Sunday, 20 October 2013

French president Hollande gives up his summer residence - Will other political leaders follow suit?

One must admit, that our political leaders often have a tough and difficult job, particularly in times of austerity. On the other hand, in a historical perspective, elected (not to speak of unelected) heads of state and prime ministers have been rather good at creating an environment for themselves, which makes it a little bit easier for them to endure the hardships of the job.

Authoritarians and dictators are of course in class of their own in this regard. Take e.g. Russia's Vladimir Putin, who's presidential perks include 20 palaces and other luxury residences, 58 planes and helicopters, several yachts and a collection of watches worth many times his annual salary.

But even in western democracies, presidents and prime ministers usually enjoy a rather opulent lifestyle, which does not go along very well with the austerity measures they prescribe to ordinary tax payers.

The Brégançon fortress, the French president's former summer residence.

That is why this decision by French president François Hollande is a clever symbolic move:

"François Hollande has given up the Riviera fortress that has served as a retreat for French presidents since Charles de Gaulle, in the name of austerity.
The Brégançon fortress, perched on a rocky outcrop overlooking the Mediterranean, will from next year be thrown open to the public as one of France's national monuments, Mr Hollande's office said."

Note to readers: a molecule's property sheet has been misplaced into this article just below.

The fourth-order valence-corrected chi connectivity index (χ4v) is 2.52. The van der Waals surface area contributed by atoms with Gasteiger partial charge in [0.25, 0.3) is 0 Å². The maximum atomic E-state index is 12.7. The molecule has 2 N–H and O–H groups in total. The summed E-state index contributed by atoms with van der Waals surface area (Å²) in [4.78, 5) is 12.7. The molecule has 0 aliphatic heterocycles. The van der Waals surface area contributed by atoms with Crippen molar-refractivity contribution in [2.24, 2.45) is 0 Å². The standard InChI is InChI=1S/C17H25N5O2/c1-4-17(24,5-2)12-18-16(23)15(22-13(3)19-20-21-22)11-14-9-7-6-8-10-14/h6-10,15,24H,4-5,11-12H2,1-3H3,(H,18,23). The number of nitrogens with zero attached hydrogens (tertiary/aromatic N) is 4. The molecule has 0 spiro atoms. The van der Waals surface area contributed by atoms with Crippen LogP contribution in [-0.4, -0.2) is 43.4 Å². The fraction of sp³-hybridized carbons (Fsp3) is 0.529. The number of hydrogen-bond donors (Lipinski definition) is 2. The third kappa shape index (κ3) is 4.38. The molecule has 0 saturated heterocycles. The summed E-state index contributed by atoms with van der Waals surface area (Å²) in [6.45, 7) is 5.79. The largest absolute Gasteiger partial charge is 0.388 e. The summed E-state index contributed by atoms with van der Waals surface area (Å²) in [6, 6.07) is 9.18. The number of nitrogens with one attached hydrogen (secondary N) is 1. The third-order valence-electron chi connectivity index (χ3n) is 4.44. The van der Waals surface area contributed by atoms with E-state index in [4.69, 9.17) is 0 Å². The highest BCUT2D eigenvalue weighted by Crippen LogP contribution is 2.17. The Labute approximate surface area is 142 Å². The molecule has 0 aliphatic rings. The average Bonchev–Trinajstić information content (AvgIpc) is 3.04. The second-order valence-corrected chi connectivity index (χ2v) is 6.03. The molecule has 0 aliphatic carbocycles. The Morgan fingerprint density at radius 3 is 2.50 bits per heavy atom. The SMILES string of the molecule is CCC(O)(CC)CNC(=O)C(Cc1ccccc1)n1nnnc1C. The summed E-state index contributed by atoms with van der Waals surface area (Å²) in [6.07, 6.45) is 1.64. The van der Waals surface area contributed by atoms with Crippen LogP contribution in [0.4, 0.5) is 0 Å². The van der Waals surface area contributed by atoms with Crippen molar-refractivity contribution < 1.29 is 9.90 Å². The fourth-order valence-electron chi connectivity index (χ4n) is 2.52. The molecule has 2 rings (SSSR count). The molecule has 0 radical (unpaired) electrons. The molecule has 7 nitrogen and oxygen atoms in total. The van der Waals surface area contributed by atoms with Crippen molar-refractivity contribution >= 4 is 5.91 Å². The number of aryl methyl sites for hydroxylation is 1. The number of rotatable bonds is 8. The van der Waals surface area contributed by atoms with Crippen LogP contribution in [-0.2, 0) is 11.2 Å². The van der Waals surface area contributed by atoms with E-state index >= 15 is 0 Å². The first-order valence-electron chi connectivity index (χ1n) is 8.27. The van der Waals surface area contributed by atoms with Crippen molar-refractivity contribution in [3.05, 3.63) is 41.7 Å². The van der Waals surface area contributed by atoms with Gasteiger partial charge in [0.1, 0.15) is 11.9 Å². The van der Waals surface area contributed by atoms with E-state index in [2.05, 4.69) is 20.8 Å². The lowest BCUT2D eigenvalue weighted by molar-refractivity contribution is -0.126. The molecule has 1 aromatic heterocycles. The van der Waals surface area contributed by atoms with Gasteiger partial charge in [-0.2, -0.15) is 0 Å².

Will David Cameron follow suit by giving up his summer residence Chequers? Or how about Angela Merkel selling off her second residence in Bonn?

Or would e.g. the president of Finland, Sauli Niinistö, who is known for his rather modest lifestyle, be prepared to get rid of his official summer residence, which is described as a "mini-Versailles" on the president's official website?:

Kultaranta, the Finnish president's "mini-Versailles".

"The President of the Republic's summer residence, Kultaranta, stands in beautiful 54-hectare grounds in Naantali on the southwest coast. As well as the granite-built house, the complex includes numerous outbuildings and greenhouses, and a well-tended park

Kultaranta park is a kind of mini-Versailles. In the middle is the 'Medallion', surrounded by a carefully trimmed fir hedge. Inside is Kultaranta's famous rose garden, which has 3,500 bushes. The scent and colour of these roses are at their peak in the middle of the summer, when the President and family and their guests come to Naantali for the holidays. The parkland to the north of Kultaranta is in practically a natural state, though a few sandy pathways have been built there, and the woodland is kept in good condition.
Kultaranta has about 1000 square metres of greenhouses. The garden supplies the President's household with both flowers and vegetables all year round.

Midsummer, the great summer festival, is a special time at Kultaranta: the President is sure to have arrived by then, and the great Midsummer bonfire on a nearby islet is an event enjoyed by the whole Naantali area.
Tourists are denied access to the house at Kultaranta. It is the President's 'summer villa', a place where he/she can be undisturbed."

(images by Wikipedia)

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